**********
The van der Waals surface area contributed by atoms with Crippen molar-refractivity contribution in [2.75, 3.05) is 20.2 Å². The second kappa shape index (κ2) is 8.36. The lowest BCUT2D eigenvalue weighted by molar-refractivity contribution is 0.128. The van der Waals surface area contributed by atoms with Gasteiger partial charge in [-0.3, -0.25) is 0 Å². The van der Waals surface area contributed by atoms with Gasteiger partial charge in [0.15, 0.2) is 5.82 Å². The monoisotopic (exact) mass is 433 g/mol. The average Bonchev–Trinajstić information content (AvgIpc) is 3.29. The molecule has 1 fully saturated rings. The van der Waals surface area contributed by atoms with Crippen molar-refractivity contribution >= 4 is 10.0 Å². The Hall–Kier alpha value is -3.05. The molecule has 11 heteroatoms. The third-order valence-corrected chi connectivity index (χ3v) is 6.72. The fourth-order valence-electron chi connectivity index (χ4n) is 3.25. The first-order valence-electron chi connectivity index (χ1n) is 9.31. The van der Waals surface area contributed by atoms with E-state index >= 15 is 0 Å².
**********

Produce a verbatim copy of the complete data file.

The van der Waals surface area contributed by atoms with Crippen molar-refractivity contribution in [2.75, 3.05) is 20.2 Å². The second kappa shape index (κ2) is 8.36. The lowest BCUT2D eigenvalue weighted by molar-refractivity contribution is 0.128. The van der Waals surface area contributed by atoms with Gasteiger partial charge in [-0.3, -0.25) is 0 Å². The van der Waals surface area contributed by atoms with Gasteiger partial charge in [0.15, 0.2) is 5.82 Å². The monoisotopic (exact) mass is 433 g/mol. The average Bonchev–Trinajstić information content (AvgIpc) is 3.29. The molecule has 1 fully saturated rings. The van der Waals surface area contributed by atoms with Crippen molar-refractivity contribution >= 4 is 10.0 Å². The Hall–Kier alpha value is -3.05. The molecule has 11 heteroatoms. The third-order valence-corrected chi connectivity index (χ3v) is 6.72. The fourth-order valence-electron chi connectivity index (χ4n) is 3.25. The first-order valence-electron chi connectivity index (χ1n) is 9.31. The van der Waals surface area contributed by atoms with E-state index >= 15 is 0 Å².